Guide to Parliaments

190 of 193 countries have some form of functioning parliament. Although not synonymous with democracy, almost every political system has some form of representative assembly.

Despite their prevalence, they remain poorly-understood. They often feature towards the bottom of polls of trust in public institutions. In many parts of the world there are fundamental questions about the effectiveness of parliaments in holding government to account, legislating or representing voters interests.

International donor support to parliaments has been, at best, patchy and inconsistent.

Yet, parliaments remain the single most important representative institution in any system of democratic governance. Parliaments are the only bodies that exist specifically to collate and articulate the interests of the nation as a whole. There are roles that parliament alone can perform, such as making and repealing laws and directly calling ministers to account.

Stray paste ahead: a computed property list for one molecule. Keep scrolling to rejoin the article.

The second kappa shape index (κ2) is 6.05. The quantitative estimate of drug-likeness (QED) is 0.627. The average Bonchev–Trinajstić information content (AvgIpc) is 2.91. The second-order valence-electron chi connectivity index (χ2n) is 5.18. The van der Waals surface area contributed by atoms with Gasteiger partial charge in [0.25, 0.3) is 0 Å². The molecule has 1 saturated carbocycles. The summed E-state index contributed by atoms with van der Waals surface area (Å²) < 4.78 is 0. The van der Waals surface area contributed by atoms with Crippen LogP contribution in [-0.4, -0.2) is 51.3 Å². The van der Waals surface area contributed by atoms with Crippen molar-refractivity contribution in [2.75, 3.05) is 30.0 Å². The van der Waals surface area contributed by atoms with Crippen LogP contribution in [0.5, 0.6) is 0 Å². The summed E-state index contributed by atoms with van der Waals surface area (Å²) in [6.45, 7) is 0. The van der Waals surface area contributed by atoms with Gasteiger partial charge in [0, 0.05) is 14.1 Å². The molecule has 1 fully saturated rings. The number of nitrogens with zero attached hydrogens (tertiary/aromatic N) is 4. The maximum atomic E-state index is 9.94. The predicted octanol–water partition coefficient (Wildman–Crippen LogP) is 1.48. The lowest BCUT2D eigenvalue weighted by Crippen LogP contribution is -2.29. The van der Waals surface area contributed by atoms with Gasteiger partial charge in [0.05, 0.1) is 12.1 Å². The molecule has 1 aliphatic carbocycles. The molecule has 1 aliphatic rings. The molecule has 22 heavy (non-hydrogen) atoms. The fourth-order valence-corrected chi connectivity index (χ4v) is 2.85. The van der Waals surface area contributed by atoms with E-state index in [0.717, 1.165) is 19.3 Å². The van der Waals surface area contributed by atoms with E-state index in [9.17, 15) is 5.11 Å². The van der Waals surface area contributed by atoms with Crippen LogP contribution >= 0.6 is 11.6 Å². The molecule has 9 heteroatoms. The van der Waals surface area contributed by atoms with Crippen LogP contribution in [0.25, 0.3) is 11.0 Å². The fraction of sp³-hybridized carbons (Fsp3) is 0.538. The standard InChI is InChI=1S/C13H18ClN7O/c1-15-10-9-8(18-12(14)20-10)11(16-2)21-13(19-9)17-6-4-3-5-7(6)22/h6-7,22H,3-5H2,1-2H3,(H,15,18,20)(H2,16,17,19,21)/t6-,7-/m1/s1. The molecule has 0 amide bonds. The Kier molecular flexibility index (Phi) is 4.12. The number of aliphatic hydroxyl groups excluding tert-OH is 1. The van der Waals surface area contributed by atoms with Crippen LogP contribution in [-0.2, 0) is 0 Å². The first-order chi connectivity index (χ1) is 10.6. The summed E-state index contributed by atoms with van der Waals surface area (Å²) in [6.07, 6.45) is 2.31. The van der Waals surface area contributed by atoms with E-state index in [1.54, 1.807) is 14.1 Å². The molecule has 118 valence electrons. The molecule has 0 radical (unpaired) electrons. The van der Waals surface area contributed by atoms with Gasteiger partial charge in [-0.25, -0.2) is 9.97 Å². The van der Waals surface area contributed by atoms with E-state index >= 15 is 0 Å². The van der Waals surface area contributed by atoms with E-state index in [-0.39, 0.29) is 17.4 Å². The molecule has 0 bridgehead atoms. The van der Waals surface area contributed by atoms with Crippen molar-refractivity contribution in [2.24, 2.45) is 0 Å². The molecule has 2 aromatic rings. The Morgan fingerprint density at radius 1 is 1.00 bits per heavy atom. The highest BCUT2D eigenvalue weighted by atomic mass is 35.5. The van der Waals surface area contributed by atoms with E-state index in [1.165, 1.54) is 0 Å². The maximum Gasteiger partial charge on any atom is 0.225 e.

Where they work effectively they can have a dramatic effect on the policy and laws that affect the quality of people’s lives.

The purpose of this section is to provide a brief guide to parliaments and parliamentary support. It offers an overview of parliamentary structures and functions, voter outreach and executive-legislature relations.